After security police cordoned off Bani El-Walmous village yesterday afternoon, independent observers have been unable to verify either the number of injuries or the extent of destruction. “We are still waiting for the details,” editor Youssef Sidhom of the weekly “Watani” newspaper told Compass today, after confirming he had a correspondent at the site.
Egyptian authorities quickly blamed the clash on “provocative elements from both sides, Muslim and Christian” in official statements. Security forces told Reuters that after a Muslim mob pelted the church with rocks, Coptic Christians inside the building had fired shotguns at their attackers.
According to the official explanation released by the Egyptian government, the clash was ignited over the ringing of the church bell during the consecration of the new church. In a statement on state-run television, the governor of El-Minya stated that the ordinary Muslims there were “not used to hearing church bells,” and this “frustrated” them.
“The problem is not what the mob did,” Sidhom commented, “but as always is the case, what the authorities do — how they behave, and how they comment on the crisis. This always feeds fundamentalist attitudes.”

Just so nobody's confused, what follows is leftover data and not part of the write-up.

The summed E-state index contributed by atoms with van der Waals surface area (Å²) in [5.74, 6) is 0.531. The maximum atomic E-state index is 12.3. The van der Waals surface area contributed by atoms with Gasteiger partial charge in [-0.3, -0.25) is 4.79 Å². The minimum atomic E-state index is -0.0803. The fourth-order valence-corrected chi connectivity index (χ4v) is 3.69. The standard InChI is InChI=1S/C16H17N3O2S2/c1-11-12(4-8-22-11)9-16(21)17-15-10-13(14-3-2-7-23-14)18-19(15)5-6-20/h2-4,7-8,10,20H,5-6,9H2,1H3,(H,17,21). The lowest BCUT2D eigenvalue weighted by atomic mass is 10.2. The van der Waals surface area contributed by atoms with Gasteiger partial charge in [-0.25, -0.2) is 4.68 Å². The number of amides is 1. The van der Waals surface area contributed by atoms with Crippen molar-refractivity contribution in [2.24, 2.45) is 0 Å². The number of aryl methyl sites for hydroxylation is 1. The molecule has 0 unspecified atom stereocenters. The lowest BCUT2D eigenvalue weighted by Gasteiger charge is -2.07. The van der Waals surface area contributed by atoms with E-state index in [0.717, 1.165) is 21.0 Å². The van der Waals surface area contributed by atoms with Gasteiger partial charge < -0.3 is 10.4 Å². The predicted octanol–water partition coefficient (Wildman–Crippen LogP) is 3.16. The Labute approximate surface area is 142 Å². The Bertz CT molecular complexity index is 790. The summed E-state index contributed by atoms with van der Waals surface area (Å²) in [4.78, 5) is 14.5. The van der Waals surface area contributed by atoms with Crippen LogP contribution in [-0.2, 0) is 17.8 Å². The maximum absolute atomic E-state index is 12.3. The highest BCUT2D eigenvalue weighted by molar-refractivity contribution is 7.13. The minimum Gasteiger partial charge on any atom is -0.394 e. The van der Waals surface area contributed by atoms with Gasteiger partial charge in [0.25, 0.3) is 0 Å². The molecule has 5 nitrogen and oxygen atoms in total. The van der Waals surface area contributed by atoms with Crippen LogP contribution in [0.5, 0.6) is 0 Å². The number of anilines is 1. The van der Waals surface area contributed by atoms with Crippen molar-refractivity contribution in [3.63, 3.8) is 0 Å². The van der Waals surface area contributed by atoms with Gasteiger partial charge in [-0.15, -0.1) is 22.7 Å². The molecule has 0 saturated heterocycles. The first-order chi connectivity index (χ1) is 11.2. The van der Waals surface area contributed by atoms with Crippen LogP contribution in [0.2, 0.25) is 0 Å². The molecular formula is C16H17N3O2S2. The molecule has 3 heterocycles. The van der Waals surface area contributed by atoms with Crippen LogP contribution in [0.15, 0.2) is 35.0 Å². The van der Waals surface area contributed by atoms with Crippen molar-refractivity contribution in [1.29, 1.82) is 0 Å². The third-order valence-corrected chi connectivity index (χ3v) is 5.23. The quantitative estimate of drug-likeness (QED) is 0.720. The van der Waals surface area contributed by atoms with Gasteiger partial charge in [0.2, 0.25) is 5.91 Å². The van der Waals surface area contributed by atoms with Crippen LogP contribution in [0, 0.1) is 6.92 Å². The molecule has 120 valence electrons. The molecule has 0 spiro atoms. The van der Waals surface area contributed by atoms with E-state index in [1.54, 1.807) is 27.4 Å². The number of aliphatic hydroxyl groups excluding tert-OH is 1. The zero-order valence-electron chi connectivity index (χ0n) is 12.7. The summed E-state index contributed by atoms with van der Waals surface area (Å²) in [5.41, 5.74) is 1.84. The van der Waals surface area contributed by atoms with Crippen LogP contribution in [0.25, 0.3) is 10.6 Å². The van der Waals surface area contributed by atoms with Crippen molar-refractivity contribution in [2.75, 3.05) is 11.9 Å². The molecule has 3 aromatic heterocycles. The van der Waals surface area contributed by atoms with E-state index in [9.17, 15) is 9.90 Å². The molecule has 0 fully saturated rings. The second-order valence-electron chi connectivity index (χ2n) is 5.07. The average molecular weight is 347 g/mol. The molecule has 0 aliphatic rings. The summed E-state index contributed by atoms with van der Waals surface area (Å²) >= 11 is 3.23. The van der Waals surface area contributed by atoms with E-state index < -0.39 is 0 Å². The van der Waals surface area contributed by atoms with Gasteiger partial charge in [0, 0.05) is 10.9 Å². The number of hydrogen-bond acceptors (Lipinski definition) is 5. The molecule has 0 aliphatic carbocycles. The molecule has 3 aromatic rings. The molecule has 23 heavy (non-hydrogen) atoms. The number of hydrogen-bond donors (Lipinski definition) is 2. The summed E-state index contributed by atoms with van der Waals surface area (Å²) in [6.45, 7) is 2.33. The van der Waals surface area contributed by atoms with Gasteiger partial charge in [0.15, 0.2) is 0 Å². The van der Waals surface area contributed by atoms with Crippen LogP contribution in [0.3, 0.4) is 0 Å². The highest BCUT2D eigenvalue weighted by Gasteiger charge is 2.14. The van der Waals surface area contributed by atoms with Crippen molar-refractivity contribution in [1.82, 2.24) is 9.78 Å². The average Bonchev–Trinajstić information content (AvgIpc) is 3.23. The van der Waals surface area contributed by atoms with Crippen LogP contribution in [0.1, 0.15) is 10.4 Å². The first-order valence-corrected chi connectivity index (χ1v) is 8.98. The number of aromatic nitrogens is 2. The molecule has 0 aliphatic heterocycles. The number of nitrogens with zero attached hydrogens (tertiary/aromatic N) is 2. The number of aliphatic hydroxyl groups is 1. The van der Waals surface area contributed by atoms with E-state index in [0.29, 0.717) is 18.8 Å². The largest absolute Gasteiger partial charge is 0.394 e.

Sidhom said he had learned that Coptic Orthodox Bishop Aghason and the parish priest of the new church in the suburbs of El-Minya had informed local police and security authorities in advance about the inauguration ceremonies for the new church.
“But in spite of that,” Sidhom said, “when they started ringing the church bell for the Mass, the church was attacked with stones and small pieces of cloth set afire by the mob.”
When the local police force failed to appear, church leaders reportedly telephoned security police authorities in Cairo to request protection for the local parishioners and their guests, caught under siege inside the church.